Also heating up the dance floor are the new Zumba game for Wii, and Just Dance Kids. Zumba Wii, which comes out a couple weeks ahead of the Zumba games for PS3 Move and Xbox360 Kinect, includes a waist or hip belt in which you store your Wiimote so it can properly gauge your booty-shaking. Just Dance Kids is another entry in the sleeper-hit Wii series, for parents who’d rather have their six-year-olds dance to Wheels On The Bus than Rump Shaker or Baby Got Back.
Meanwhile in the virtual gym, EA Sports Active 2, EA Sports Active NFL Training Camp and Jillian Michaels Fitness Ultimatum 2011 are elbowing for room. EASA2 is available on Wii, PS3 and Xbox360 Kinect and looks a lot like its predecessor, with the addition of a forearm heart rate monitor and online support. On Wii only, there’s also a more testosterone version of the game, NFL Training Camp, which features the same HRM and training drills like the pros. (No indication of whether the Wii football can be incorporated.) Finally, Jillian Michaels is back with her third Wii game, Fitness Ultimatum 2011, which includes a new “mission mode” in which you save the world from high fructose corn syrup. Okay, let’s put some sweat on those controllers!
Ubisoft has posted a video demonstrating the online support component of the upcoming Your Shape: Fitness Evolved for Xbox360. It will let you access your stats from a computer (a guy is shown using an Ipad), post them on Twitter or Facebook, and view real-time stats for other players while you’re working out.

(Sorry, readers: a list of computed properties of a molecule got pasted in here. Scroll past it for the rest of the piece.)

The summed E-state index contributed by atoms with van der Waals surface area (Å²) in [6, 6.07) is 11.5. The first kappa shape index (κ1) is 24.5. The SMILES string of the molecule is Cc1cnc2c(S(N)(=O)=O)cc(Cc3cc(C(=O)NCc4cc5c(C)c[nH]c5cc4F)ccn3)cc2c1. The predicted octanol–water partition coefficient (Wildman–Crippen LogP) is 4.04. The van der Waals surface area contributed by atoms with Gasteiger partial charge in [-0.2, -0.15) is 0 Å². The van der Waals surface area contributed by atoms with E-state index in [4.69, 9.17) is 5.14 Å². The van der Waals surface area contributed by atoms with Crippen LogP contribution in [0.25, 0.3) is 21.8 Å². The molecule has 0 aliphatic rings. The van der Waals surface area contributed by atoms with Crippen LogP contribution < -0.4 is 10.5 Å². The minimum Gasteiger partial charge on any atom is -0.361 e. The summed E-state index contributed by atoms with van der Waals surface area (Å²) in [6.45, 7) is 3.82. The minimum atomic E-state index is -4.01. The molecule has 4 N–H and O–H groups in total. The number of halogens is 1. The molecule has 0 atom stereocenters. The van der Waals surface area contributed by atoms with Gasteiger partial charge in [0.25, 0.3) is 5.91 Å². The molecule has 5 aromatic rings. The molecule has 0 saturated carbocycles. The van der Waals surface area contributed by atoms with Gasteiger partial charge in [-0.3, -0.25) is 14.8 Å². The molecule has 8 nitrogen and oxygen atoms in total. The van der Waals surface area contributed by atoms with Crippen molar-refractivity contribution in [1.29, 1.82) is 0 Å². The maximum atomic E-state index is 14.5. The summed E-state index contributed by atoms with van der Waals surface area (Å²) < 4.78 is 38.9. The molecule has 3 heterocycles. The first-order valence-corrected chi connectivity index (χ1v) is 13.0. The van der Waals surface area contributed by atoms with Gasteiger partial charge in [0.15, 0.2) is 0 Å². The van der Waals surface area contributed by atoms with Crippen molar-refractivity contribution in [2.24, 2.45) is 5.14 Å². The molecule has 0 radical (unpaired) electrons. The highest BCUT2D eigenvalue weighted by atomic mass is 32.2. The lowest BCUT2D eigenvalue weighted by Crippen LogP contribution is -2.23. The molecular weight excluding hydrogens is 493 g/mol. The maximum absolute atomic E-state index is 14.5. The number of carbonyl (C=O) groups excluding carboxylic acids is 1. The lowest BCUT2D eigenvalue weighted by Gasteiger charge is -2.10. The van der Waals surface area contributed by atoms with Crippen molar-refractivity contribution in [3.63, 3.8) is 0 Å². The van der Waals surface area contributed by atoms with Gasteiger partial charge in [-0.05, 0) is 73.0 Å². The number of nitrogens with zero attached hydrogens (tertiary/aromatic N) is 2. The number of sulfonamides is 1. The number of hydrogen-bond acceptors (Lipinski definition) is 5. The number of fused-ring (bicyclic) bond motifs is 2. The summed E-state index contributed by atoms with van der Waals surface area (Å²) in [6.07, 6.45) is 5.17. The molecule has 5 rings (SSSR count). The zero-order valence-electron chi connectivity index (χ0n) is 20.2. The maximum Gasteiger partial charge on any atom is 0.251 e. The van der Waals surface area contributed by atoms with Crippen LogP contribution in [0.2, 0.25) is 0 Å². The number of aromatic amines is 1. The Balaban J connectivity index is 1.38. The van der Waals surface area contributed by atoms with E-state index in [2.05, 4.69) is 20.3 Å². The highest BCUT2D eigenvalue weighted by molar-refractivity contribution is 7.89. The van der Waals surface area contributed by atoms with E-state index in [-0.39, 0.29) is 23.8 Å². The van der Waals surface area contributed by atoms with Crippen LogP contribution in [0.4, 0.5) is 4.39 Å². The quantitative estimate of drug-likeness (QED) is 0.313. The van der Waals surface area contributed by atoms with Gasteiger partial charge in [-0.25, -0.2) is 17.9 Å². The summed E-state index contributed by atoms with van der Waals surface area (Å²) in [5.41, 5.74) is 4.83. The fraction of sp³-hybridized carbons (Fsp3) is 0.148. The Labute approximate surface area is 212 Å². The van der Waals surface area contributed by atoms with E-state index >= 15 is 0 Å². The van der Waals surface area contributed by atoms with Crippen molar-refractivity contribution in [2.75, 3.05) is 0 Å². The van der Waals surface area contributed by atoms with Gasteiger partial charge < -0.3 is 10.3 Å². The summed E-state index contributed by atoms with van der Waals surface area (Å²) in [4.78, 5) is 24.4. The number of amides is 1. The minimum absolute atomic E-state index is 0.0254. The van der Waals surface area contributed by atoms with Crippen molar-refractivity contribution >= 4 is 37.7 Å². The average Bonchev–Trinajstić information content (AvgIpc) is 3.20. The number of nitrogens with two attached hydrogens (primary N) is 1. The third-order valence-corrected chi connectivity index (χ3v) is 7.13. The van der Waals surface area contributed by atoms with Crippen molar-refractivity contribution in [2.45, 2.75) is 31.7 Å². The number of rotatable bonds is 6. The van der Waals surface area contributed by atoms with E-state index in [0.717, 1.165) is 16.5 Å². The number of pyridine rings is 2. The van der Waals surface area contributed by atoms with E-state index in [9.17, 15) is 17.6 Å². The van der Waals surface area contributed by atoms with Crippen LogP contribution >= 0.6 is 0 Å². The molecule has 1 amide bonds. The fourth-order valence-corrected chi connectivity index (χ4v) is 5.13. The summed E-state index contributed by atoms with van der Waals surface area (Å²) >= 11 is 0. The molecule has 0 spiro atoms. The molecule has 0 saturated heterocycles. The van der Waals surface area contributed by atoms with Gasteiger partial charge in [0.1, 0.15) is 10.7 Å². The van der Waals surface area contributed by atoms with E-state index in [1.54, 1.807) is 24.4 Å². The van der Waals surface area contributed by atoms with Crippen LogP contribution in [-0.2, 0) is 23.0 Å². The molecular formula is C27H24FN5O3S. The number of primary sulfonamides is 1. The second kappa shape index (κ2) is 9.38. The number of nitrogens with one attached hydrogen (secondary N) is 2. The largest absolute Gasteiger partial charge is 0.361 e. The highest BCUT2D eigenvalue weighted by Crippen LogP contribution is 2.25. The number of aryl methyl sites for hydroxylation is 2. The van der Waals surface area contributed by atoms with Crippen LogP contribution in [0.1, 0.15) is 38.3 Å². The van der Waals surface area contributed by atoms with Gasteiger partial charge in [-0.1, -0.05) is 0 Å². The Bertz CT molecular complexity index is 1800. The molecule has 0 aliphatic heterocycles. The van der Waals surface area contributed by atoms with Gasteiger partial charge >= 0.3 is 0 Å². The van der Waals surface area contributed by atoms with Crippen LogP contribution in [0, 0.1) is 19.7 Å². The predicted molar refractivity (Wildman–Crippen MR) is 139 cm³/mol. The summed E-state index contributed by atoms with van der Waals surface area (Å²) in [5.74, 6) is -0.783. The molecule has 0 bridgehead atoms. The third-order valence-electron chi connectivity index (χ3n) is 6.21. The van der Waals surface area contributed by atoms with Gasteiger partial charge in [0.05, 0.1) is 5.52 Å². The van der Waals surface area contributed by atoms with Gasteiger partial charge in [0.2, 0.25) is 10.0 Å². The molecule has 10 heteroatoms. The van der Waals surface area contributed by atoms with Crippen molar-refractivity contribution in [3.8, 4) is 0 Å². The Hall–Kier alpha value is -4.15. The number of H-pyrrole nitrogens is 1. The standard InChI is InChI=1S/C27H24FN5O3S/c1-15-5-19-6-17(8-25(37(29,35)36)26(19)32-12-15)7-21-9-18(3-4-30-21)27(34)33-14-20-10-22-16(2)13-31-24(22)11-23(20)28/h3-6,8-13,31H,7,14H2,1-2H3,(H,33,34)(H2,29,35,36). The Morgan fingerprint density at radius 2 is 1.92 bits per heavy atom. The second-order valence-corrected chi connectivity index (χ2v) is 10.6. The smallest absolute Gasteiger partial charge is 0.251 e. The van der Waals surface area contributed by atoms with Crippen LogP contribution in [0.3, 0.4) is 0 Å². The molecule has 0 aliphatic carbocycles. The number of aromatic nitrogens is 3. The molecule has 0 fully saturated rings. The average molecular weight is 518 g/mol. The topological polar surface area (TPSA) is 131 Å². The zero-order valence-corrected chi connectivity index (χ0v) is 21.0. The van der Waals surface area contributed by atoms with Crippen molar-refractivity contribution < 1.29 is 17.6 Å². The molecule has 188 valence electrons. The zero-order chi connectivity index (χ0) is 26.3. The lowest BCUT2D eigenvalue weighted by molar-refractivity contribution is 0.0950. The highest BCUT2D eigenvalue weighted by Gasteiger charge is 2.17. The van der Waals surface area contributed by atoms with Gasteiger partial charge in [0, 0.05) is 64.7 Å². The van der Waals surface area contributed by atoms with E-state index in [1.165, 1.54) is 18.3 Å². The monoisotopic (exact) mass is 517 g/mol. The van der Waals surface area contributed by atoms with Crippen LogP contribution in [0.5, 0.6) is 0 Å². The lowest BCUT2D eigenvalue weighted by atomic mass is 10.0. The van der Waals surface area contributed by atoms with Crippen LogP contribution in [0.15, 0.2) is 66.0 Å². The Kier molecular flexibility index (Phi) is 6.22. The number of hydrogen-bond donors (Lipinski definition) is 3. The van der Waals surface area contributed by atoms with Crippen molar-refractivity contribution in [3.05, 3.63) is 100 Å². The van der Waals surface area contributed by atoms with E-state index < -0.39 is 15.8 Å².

This looks like exactly what fitness video games have been missing all along. Yes, you can burn calories and feel good working out in your basement, but it’s difficult to meet your fitness goals in a vacuum, without support and a little friendly butt-kicking from others.
A lot of the “what’s new in home gaming” buzz is about Kinect, the Xbox 360 camera that is supposed to challenge Wii for the casual, active-gaming market that I’m a part of. But there’s also a motion controller in the offing for Playstation 3, called simply Move, and it’s due to be released this Friday, while Kinect isn’t coming till November.
Move is like a hybrid of Kinect’s camera and Wii’s remote-nunchuck combo. You need (in addition to the PS3 console) a camera called Playstation Eye, a $50 wand controller with a lighted ball on one end, and a $30 second controller that has a joystick and buttons, like a wireless Wii nunchuck. There’s also a $100 starter bundle that contains the light-up controller, the camera and a game called Sports Champions (but not the joystick controller or the console).